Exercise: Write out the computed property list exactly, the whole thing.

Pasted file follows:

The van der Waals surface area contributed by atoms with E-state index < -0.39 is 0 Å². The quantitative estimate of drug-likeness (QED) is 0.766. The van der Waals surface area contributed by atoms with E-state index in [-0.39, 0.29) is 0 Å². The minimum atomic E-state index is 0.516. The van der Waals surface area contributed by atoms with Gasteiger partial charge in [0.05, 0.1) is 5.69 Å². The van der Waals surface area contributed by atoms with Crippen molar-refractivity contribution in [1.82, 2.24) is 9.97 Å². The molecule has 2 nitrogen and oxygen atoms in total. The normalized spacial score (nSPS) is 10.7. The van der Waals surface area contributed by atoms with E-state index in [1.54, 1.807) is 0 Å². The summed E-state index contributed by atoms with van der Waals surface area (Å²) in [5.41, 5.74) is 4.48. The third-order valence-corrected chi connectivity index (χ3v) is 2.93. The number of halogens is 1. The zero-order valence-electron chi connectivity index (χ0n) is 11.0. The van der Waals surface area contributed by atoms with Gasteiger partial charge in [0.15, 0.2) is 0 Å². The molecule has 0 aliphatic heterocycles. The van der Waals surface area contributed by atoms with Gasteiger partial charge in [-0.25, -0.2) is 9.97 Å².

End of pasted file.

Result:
The van der Waals surface area contributed by atoms with E-state index < -0.39 is 0 Å². The quantitative estimate of drug-likeness (QED) is 0.766. The van der Waals surface area contributed by atoms with E-state index in [-0.39, 0.29) is 0 Å². The minimum atomic E-state index is 0.516. The van der Waals surface area contributed by atoms with Gasteiger partial charge in [0.05, 0.1) is 5.69 Å². The van der Waals surface area contributed by atoms with Crippen molar-refractivity contribution in [1.82, 2.24) is 9.97 Å². The molecule has 2 nitrogen and oxygen atoms in total. The normalized spacial score (nSPS) is 10.7. The van der Waals surface area contributed by atoms with E-state index in [1.54, 1.807) is 0 Å². The summed E-state index contributed by atoms with van der Waals surface area (Å²) in [5.41, 5.74) is 4.48. The third-order valence-corrected chi connectivity index (χ3v) is 2.93. The number of halogens is 1. The zero-order valence-electron chi connectivity index (χ0n) is 11.0. The van der Waals surface area contributed by atoms with Gasteiger partial charge in [0.15, 0.2) is 0 Å². The molecule has 0 aliphatic heterocycles. The van der Waals surface area contributed by atoms with Gasteiger partial charge in [-0.25, -0.2) is 9.97 Å².